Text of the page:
Then we can start to heal. We can start to heal the wounds of our childhood. We can start to believe that love, acceptance, and belonging are possible, just for who we are, with all our flaws. We can start to open up and be vulnerable. We can start to share our dreams, our aspirations, our heart’s desires.

After the shame storm is heard, we can listen to the quiet. We can hear everything that brings joy in our lives, and help us bloom, blossom and grow. Our vision will reveal itself, guiding us on the path of becoming more fully who we are.

May this year shower you with love, acceptance, and support.

You want help bringing compassion, healing and integration in your life? Contact me, 512 589 0482


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Do you?

Much on this blog is about me. About an ordinary woman with a big dream. A woman, who passionately wants to create a world where everybody belongs. Where everybody listens in a way that brings connection and harmony. A woman who dedicates her life to bringing joy, love and harmonyDo you?

Much of this blog is about me. About an ordinary woman who stumbles and falls on this path of compassion and mindfulness. And rises again. Like a phoenix from the flame. A woman who never gives up. Not on herself, not on you, not on us. Do you?

Much of this blog is about you. My friends on the path of compassion and mindfulness. Friends who want to leave this world a better place. Friends who are looking for support, encouragement, inspiration. Friends who are willing to give it their all. Friends who understand that changing the world starts with yourself. Friends who see and trust that we are basic goodness. Do you?

Most of this blog is about us. A community which holds on to each other, sees the positive intentions, and supports learning from mistakes. A community which hangs in there, is willing to sit still when the storm races over and dances when the sun comes out. A community which is willing to self-reflect, to make friends with our inner demons, and laugh about them, no big deal. A community which empathizes with our struggles, and rejoices at our successes. We’re enjoying the path of compassion and mindfulness, not striving for results. We love just making this one step towards more compassion, acceptance and inclusion in the world. Do you?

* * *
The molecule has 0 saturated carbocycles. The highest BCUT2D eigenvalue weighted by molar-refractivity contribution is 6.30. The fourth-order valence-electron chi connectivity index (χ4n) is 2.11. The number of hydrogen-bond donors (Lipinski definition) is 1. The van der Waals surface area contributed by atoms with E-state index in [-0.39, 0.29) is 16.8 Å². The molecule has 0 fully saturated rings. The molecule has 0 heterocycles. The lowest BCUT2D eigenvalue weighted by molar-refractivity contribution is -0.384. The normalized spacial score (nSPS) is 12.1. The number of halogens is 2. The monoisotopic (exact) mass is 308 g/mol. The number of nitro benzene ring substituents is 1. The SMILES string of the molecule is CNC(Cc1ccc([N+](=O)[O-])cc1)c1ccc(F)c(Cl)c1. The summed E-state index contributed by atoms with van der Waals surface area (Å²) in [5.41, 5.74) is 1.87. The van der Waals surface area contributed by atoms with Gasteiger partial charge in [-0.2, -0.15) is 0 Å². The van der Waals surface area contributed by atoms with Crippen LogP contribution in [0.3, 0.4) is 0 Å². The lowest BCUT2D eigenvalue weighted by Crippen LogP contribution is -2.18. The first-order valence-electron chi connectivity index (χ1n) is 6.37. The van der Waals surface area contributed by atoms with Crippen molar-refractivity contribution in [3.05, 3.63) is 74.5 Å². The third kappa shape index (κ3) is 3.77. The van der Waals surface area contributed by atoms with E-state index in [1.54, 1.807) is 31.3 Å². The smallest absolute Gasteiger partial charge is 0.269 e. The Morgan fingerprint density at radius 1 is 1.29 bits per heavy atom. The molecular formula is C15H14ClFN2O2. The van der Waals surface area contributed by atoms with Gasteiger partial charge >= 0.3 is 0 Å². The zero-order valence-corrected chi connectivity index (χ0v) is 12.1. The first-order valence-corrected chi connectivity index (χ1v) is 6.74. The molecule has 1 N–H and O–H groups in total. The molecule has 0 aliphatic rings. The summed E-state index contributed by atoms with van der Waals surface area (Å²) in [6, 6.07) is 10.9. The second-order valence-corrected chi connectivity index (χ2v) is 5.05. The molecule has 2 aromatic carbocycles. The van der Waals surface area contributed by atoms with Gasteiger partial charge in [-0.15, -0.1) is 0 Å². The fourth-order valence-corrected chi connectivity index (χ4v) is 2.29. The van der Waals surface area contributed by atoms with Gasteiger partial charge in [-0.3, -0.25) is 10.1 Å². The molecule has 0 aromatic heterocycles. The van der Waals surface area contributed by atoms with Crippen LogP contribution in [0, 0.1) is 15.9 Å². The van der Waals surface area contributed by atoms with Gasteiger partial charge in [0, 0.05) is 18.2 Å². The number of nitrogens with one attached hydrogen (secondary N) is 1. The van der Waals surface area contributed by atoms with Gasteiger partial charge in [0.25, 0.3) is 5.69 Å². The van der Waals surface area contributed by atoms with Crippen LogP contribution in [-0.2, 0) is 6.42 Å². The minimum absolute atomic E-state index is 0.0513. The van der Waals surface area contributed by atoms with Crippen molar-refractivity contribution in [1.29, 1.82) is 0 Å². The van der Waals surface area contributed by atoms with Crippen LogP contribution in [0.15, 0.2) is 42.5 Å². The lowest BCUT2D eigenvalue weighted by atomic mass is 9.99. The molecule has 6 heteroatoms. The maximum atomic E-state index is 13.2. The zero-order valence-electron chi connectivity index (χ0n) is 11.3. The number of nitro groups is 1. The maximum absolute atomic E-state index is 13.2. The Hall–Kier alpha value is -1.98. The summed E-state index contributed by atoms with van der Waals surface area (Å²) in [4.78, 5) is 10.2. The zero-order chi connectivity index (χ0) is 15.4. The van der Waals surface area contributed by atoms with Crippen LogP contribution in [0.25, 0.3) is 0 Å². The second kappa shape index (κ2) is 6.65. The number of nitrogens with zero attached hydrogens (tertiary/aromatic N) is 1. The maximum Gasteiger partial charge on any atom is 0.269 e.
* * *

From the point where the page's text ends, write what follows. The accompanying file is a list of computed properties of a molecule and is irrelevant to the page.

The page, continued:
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Living halfheartedly

Brené Brown talks about living wholeheartedly. Well. I do everything halfheartedly. I use Nonviolent Communication with some friends, but not with others. I work, but keep looking for other jobs. I eat vegan, but not around my family. I visit my Sangha, but not when I am tired. If there is anything I do wholeheartedly, it must be creating reasons to live halfheartedly.

My inner critic comes to my rescue. “Well, as Brené Brown found out, people who live wholeheartedly have a basic sense of worthiness. They believe they are worthy of love, belonging and connection. You don’t. You are full of self-doubt and insecurity. You grew up being scared you would be ridiculed, rejected, excluded. You never developed a sense of worthiness.” A second critic shows up “Stop being a whiny. Grow up. Get your act together and start living your life! Have the guts to be vulnerable. Take a risk and show everything that’s you, even parts you feel shame around. Remember David Schnarch? Remember that unilateral self-disclosure is a key element in differentiation? Sharing your authentic self, even when the other person is not disclosing anything personal in return? Be willing to stand there naked, trembling in your vulnerability, and be proud for doing so?” Gosh, I can’t imagine ever doing that. Writing a blog and inviting feedback from colleagues. Calling an organization and offering my services. Reaching for the moon, and landing on the stars. Living a full life of ME. I rather hide. And die in the end.